The psychodynamic approach, whether ultimately correct or not, has givenpsychologist of all 'denominations' a rich vocabulary and, at the very least,at starting point from which disagreement is possible. A chief source ofcontention with Freud is his emphasis upon sexual issues in early childhood.Critics reference Freud's preoccupation with this angle of pathology with hisown statements that, no neurosis is possible in a wholly normal sexual life(Strachey, 1959, p. 17). While Freud insisted that he found physical andpsychical activity of a definite sexual nature in the earliest stages ofchildhood, his stand on this issue likely had the unintended effect ofdirecting psychologist in other directions to search for the elusive andhopefully, more socially acceptable, means to understand human behavior. Itwas this type of encouragement that led subsequent scientists to postulateadditional corollaries and theorems.
Personal Construct Theory - Who am I?
One clear example of extensions of many of Freud's ideas can be seenin what is termed phenomenological approaches to the mysteries of behavior.Such theories have a primarily internal motivational system as well as theconstructs of psychical structures and the principles that incongruence inthese systems produces anxiety. While still emphasizing an internal, unseenmotivation impetus, a phenomenological theory deemphasizes the past and focuseson one's current situational experiences.
Onemethod utilized to elucidate the concepts of this approach is to highlightpoints of differentiation between this approach and the psychoanalytic school.One such difference that is readily discernable is that in the psychoanalyticapproach, motivations are somewhat constant and not limited to sexual oraggressive themes. Rather, Allport, a primary proponent of such an approach,advocates a system in which motivations are discontinuous throughout a person'slife. Taking this one step further from Freudian psychology, Allport describesmature, adult motives as being not necessarily tied to any specific unfulfilledbiological desire (Mischel, 1976, p. 100).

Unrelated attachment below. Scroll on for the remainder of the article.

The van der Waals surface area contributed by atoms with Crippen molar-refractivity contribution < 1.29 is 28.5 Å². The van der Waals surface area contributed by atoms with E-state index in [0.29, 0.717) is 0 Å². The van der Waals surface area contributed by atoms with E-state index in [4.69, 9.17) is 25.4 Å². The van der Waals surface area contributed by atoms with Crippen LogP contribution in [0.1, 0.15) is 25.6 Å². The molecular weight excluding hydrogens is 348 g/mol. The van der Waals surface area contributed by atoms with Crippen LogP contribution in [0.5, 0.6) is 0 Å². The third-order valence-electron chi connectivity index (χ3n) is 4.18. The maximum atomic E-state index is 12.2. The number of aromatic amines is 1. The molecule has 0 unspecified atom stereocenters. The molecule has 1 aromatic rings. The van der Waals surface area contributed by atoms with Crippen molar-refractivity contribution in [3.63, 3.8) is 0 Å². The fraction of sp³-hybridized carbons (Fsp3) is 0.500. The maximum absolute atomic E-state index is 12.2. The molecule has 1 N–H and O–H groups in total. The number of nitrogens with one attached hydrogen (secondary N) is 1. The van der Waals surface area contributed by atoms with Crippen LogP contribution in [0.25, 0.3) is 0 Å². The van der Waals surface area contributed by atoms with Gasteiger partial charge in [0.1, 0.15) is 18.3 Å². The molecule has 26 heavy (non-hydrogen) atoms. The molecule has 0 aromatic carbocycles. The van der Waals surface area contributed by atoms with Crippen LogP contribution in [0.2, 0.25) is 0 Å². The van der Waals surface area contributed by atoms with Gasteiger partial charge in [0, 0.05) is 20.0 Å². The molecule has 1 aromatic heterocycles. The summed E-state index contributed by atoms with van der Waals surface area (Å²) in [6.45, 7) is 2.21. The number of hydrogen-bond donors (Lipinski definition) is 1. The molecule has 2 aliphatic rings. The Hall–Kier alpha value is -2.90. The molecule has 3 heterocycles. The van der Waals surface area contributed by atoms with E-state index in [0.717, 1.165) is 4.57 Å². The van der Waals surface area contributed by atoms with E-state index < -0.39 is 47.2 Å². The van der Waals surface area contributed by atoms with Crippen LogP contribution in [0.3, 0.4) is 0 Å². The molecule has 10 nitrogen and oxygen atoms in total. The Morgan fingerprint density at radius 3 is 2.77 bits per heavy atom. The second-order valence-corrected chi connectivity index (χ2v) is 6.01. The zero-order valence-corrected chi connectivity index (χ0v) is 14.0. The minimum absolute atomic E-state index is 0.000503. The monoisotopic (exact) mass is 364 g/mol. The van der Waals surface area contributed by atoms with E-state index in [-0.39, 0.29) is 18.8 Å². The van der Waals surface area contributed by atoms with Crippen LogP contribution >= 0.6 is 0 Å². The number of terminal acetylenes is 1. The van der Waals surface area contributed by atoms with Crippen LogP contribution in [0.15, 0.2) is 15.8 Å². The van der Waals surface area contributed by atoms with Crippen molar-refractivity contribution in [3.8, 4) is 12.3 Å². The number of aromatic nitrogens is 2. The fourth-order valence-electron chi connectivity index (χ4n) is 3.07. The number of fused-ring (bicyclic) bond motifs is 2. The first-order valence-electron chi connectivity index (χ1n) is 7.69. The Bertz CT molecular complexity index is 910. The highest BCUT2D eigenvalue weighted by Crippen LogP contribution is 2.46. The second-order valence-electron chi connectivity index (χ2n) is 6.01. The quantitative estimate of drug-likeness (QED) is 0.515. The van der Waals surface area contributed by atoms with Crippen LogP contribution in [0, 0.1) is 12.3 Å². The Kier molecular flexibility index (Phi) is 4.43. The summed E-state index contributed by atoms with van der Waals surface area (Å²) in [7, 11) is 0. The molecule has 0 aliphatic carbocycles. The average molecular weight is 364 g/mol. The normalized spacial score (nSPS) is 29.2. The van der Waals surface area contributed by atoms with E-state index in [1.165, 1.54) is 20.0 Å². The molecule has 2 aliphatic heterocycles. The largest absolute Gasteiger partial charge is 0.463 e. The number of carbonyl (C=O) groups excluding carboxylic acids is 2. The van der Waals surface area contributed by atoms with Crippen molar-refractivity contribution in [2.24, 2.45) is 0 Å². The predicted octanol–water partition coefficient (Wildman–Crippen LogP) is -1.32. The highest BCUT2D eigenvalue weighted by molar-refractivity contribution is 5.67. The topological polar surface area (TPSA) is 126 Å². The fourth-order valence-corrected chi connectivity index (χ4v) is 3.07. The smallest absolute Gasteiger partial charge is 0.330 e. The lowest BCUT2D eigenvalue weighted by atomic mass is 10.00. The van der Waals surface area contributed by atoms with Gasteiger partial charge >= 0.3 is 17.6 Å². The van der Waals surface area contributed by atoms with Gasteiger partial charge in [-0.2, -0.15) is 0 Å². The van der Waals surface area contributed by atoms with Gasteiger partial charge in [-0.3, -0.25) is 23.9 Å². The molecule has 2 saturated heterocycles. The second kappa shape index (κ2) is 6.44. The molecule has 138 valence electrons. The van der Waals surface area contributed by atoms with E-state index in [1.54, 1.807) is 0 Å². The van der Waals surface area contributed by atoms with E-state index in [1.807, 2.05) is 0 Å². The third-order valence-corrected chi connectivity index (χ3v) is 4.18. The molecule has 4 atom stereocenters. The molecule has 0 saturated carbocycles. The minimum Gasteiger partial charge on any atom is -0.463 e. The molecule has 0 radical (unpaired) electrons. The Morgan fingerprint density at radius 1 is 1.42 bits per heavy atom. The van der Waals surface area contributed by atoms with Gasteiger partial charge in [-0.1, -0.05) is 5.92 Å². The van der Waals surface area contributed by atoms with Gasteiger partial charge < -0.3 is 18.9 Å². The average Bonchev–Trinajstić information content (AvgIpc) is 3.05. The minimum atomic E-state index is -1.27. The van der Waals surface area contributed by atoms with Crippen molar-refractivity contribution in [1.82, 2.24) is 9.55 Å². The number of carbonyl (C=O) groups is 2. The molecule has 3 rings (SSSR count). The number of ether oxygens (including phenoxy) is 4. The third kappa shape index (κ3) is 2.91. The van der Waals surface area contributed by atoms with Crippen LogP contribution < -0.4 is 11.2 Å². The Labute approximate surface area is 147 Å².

Additionally,phenomenological approaches stress the unique experiential perspective of theperson in question. The well-articulated of Carl Rogers is that, behavior isbasically the goal-directed attempt of the organism to satisfy its needs asexperienced, in the field as perceived (Rogers, 1951, p. 491 as cited inMischel, 1976, p. 104). A key notion of this idea, like Freud's psychicalstructures, the idea of the self. This concept of a self is an organized,consistent, conceptual gestalt composed of perceptions of the characteristicsof I or me and the perceptions of the I or me relative to others and tovarious aspects of life (Rogers, 1959, p. 200 as cited in Mischel, 1976, p.105).
An additionaltenet of the self is that, somewhat like Freud's superego, it becomespossessed of values. Also like the superego or the ego, the one's self canbe in conflict with one's values and can also similarly cause stress andanxiety resultant from this conflict. Though such a seemingly Freudian exampleas potty training, psychical conflict can be resolved by an accommodationprocess in which the parents learn to accept the child's feelings in it'ssituation and the child comes to adopt or adapt to the imposed value system ofthe parents.
Goingto one step further, Kelly's Personal Construct Theory takes the experientialaspect of the phenomenological approach and essentially makes it'client-centric' in that it seeks to gain information from the person and thenfind a way to make sense of it rather than trying to first gather informationfrom a bias perspective of a specific approach. By seeking to understand ascenario from the understanding of the client, it is possible to see thatcertain behaviors are rational, given the circumstances (Mishcel, 1976, pp.108-109). One method understanding behavior utilizing this framework islabeled constructive alternativism. By using this method, one seeks forunderstanding of the another's perspective (i.e, the patient) by looking forwhat that person gains from having such a perspective. By understanding theconvenience or utility of a specific construction, one can then examine theoutcomes and rationally seek alternative means of cognitively interpretingexperiences (Mischel, 1976, p.110).